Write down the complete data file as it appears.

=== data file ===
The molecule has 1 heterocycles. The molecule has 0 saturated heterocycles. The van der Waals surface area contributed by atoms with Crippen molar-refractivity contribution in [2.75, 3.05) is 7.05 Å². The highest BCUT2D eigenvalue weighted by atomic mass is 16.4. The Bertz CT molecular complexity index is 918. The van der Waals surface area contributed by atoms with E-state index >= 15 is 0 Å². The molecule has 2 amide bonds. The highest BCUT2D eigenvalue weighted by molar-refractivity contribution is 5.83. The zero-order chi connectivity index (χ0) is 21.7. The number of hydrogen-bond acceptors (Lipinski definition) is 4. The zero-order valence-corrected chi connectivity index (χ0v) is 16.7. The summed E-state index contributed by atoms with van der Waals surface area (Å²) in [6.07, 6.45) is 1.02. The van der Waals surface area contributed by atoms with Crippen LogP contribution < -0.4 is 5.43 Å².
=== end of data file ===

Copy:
The molecule has 1 heterocycles. The molecule has 0 saturated heterocycles. The van der Waals surface area contributed by atoms with Crippen molar-refractivity contribution in [2.75, 3.05) is 7.05 Å². The highest BCUT2D eigenvalue weighted by atomic mass is 16.4. The Bertz CT molecular complexity index is 918. The van der Waals surface area contributed by atoms with E-state index >= 15 is 0 Å². The molecule has 2 amide bonds. The highest BCUT2D eigenvalue weighted by molar-refractivity contribution is 5.83. The zero-order chi connectivity index (χ0) is 21.7. The number of hydrogen-bond acceptors (Lipinski definition) is 4. The zero-order valence-corrected chi connectivity index (χ0v) is 16.7. The summed E-state index contributed by atoms with van der Waals surface area (Å²) in [6.07, 6.45) is 1.02. The van der Waals surface area contributed by atoms with Crippen LogP contribution < -0.4 is 5.43 Å².